The year was 1969 and Larry Fair remembers being dropped off with three siblings at his new home, The Wartburg, a Lutheran ministry in Mount Vernon, N.Y., in the suburbs of New York City. He was 5 years old.
The youngest of 10 kids, Fair’s mother had died of cancer the year before, and his father, George, was struggling with alcoholism and couldn’t care for his large family. Family friends knew that The Wartburg ran an orphanage and suggested that George give up his children.
“I was too young to really understand what was going on,” Fair said. But he clearly remembers the car ride from his New York City apartment to Mount Vernon, where The Wartburg’s 120 acres seemed like a farm to a kid from Harlem. He and his siblings, George, Lee and Barbara, would call this home for years.
“I’ll never forget the welcome we got at the little boys’ cottage,” Fair said. “There was a large picnic table covered with toys. That was the best way to our heart. All the kids at The Wartburg were standing outside to welcome us—all nationalities. I was the greedy one who took most of the toys.”
Growing up at The Wartburg—a Lutheran ministry started in 1866 to house children orphaned by the Civil War—was a pleasant experience for Fair. “I can’t remember a bad time there. I was raised by a German lady named Elfriede Gross. She taught me that I had to share.”
Despite the circumstances Fair faced growing up, he is grateful for The Wartburg: “I look at things in a different way. When bad things happen, good things come through. It was a blessing to be at The Wartburg. I always appreciated where we were.”
Today, Fair is giving back to the community by running the Future Society Inc., an organization, similar to the Boys & Girls Clubs of America, that helps at-risk children. He was recently honored by The Wartburg when it celebrated its 150th anniversary.
Caring in a different phase of life
Today, The Wartburg’s mission is different from its early roots as an orphanage. It now provides comprehensive services to seniors, from a nursing home to assisted and independent living.
The Wartburg closed as an orphanage in 1979, but Fair stayed there, working in the maintenance department and kitchen. He left in 1988 when he got married, and today he is the supervisor of maintenance for the city of Mount Vernon and also oversees the city’s community-service workers.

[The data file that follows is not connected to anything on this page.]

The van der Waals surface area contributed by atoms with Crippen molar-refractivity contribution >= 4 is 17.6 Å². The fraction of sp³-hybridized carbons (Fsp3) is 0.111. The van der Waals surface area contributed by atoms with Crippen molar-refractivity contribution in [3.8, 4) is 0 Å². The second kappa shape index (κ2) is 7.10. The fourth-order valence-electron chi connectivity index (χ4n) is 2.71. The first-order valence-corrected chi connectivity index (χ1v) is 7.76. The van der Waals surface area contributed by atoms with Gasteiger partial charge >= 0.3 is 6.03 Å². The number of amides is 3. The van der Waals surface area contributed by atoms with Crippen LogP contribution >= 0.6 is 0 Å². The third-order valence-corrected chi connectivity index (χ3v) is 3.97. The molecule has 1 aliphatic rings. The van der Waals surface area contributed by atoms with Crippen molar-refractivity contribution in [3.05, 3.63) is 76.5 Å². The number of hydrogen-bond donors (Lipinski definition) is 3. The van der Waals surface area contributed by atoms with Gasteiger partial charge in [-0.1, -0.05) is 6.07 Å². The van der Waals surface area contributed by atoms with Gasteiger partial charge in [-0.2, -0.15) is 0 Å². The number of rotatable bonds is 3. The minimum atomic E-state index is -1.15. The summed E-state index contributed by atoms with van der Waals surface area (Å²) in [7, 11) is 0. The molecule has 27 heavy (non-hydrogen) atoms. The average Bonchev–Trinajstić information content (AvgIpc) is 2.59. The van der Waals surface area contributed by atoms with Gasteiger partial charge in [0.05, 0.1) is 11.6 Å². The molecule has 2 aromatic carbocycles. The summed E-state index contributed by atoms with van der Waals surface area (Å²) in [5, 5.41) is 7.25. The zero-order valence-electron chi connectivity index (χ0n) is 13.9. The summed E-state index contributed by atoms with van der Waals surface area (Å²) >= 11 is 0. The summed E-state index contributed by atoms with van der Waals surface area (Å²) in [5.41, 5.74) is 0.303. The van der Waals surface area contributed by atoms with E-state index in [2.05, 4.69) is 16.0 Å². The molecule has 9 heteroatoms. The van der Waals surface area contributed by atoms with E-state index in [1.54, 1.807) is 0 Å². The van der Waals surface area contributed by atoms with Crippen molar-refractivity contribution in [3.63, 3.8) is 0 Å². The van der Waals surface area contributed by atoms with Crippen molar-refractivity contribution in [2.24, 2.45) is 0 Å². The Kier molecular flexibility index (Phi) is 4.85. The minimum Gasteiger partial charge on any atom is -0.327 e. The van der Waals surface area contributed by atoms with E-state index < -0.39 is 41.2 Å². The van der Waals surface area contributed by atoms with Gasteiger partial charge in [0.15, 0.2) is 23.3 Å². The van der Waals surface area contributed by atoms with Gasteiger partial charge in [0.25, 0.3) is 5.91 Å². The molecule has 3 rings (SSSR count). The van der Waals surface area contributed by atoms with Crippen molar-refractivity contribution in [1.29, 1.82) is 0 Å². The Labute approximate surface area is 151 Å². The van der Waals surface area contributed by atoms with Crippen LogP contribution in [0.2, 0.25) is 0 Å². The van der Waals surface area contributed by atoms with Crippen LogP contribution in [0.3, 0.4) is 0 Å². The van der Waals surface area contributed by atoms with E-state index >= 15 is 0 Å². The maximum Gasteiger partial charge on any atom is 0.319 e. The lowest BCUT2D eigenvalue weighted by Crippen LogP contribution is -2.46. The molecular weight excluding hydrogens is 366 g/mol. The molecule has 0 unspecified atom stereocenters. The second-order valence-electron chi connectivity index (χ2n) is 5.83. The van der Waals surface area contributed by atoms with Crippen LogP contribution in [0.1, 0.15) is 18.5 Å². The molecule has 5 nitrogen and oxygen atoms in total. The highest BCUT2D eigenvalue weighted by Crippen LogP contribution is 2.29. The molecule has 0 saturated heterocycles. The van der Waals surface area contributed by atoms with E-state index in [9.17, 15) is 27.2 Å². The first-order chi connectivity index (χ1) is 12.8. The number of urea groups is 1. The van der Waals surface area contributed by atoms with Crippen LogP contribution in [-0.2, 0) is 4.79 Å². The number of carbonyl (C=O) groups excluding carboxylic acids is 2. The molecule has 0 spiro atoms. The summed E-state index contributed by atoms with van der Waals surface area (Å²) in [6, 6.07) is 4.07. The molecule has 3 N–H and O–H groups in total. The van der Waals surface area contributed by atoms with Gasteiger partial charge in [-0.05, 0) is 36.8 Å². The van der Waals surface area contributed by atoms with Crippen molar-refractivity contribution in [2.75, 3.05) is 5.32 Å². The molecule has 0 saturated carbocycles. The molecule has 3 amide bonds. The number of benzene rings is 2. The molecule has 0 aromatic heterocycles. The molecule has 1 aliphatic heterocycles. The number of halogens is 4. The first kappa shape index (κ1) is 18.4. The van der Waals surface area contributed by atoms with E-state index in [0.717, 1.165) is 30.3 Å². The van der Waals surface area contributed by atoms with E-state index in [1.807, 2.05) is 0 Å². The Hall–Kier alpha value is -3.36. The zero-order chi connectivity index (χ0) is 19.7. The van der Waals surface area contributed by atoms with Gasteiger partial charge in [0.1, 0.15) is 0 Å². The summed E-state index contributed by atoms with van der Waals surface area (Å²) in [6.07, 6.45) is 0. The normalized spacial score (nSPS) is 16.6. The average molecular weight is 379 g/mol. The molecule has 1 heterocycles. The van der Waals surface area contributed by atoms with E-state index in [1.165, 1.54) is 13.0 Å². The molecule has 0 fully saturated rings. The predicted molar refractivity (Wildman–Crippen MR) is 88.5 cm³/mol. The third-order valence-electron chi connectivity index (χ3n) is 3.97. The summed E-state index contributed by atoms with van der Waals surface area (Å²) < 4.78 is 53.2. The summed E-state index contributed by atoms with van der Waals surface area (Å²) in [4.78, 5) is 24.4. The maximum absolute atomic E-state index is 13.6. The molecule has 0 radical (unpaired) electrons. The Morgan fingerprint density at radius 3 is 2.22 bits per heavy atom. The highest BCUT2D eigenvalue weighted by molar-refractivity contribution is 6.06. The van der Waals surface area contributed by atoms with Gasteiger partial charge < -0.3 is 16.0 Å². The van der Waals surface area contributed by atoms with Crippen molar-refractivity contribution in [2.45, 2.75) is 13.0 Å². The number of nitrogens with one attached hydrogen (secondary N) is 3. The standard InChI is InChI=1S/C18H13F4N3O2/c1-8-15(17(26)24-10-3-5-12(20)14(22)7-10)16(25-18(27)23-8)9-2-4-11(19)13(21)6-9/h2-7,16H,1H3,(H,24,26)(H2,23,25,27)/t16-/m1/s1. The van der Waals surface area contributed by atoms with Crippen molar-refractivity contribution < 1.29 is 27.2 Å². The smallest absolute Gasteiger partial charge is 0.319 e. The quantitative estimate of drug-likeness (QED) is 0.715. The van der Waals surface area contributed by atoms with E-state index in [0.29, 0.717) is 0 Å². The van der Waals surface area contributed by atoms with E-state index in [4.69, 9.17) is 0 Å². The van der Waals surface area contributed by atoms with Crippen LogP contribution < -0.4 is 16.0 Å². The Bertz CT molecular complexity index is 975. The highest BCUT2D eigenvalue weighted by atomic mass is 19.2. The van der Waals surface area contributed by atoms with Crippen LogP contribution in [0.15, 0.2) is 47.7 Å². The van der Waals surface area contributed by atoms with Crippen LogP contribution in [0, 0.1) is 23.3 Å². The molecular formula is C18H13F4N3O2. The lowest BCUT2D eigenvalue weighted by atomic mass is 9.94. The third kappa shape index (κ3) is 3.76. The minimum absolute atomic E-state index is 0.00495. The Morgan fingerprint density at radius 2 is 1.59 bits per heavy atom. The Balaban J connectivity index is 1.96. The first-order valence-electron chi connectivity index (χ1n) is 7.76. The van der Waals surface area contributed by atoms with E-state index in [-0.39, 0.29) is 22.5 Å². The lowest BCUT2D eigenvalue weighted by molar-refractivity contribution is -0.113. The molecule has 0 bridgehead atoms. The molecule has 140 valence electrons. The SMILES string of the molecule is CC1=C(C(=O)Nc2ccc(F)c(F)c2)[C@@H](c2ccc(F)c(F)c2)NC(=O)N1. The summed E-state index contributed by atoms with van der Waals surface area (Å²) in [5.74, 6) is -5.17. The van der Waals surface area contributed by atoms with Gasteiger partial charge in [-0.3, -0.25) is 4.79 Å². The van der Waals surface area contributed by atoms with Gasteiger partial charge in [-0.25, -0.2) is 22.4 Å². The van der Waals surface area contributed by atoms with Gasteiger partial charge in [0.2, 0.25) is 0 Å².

Carol Fryer is an ELCA pastor and director of spiritual care and church relations for The Wartburg. To mark the anniversary, she has been reading up on The Wartburg’s founder, the Rev. Dr. William Passavant, who was moved by the sight of children orphaned by the Civil War and sought to establish a home for them. Its first benefactor was Peter Moller, who spent more than $30,000 to build a “living memorial” to his late son, establishing The Wartburg.
“The history of The Wartburg is so rich and fascinating and so many neat things have happened through the years,” Fryer said. “I’m very proud of the history and legacy. I pray that it continues to be the same. It’s an honor to be a part of it.”
Many of the early documents and artifacts from The Wartburg were retained, including photos, annual reports, even desks and musical instruments from the orphanage. The Wartburg hired curator Kathy Craughwell-Varda to sort through the pieces of history, coordinating a display at the Mount Vernon Library to mark the 150th anniversary. Craughwell-Varda, who has worked on many collections over the years, said that this one is among the largest and most special.
The collection, she said, provides so many opportunities for telling the amazing story of The Wartburg and its great people.
Fryer added that the story of The Wartburg’s longevity can’t be told without discussing the leadership. “A lot has to do with the leadership. Right from the beginning, the Wartburg has responded to the needs before us. That kind of leadership has been part of The Wartburg’s history. It’s always been a ministry.”
For Larry Fair, this ministry will always be home. “I may have grown up in an orphanage, but I was never made to feel like I was an orphan,” he said. “I still feel at home going to The Wartburg.”